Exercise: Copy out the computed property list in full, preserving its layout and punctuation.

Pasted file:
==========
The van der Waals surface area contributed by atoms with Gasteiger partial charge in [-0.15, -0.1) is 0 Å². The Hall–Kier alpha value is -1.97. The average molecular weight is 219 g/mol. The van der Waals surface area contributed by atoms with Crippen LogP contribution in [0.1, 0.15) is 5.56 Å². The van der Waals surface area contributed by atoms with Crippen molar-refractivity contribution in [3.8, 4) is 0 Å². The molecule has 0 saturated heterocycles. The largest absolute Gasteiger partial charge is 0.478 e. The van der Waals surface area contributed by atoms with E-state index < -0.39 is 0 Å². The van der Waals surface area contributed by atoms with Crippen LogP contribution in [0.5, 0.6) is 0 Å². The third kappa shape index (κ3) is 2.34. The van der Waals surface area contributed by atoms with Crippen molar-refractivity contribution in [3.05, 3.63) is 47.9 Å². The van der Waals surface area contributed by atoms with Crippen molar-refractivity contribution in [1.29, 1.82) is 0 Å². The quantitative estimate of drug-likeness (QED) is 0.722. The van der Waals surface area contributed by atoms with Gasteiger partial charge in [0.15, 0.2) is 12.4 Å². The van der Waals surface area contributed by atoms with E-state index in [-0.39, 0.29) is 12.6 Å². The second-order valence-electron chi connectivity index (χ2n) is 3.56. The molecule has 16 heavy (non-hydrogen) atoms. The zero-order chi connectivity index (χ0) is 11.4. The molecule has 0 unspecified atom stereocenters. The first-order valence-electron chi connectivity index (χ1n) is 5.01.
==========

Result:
The van der Waals surface area contributed by atoms with Gasteiger partial charge in [-0.15, -0.1) is 0 Å². The Hall–Kier alpha value is -1.97. The average molecular weight is 219 g/mol. The van der Waals surface area contributed by atoms with Crippen LogP contribution in [0.1, 0.15) is 5.56 Å². The van der Waals surface area contributed by atoms with Crippen molar-refractivity contribution in [3.8, 4) is 0 Å². The molecule has 0 saturated heterocycles. The largest absolute Gasteiger partial charge is 0.478 e. The van der Waals surface area contributed by atoms with E-state index < -0.39 is 0 Å². The van der Waals surface area contributed by atoms with Crippen LogP contribution in [0.5, 0.6) is 0 Å². The third kappa shape index (κ3) is 2.34. The van der Waals surface area contributed by atoms with Crippen molar-refractivity contribution in [3.05, 3.63) is 47.9 Å². The van der Waals surface area contributed by atoms with Crippen molar-refractivity contribution in [1.29, 1.82) is 0 Å². The quantitative estimate of drug-likeness (QED) is 0.722. The van der Waals surface area contributed by atoms with Gasteiger partial charge in [0.15, 0.2) is 12.4 Å². The van der Waals surface area contributed by atoms with E-state index in [-0.39, 0.29) is 12.6 Å². The second-order valence-electron chi connectivity index (χ2n) is 3.56. The molecule has 16 heavy (non-hydrogen) atoms. The zero-order chi connectivity index (χ0) is 11.4. The molecule has 0 unspecified atom stereocenters. The first-order valence-electron chi connectivity index (χ1n) is 5.01.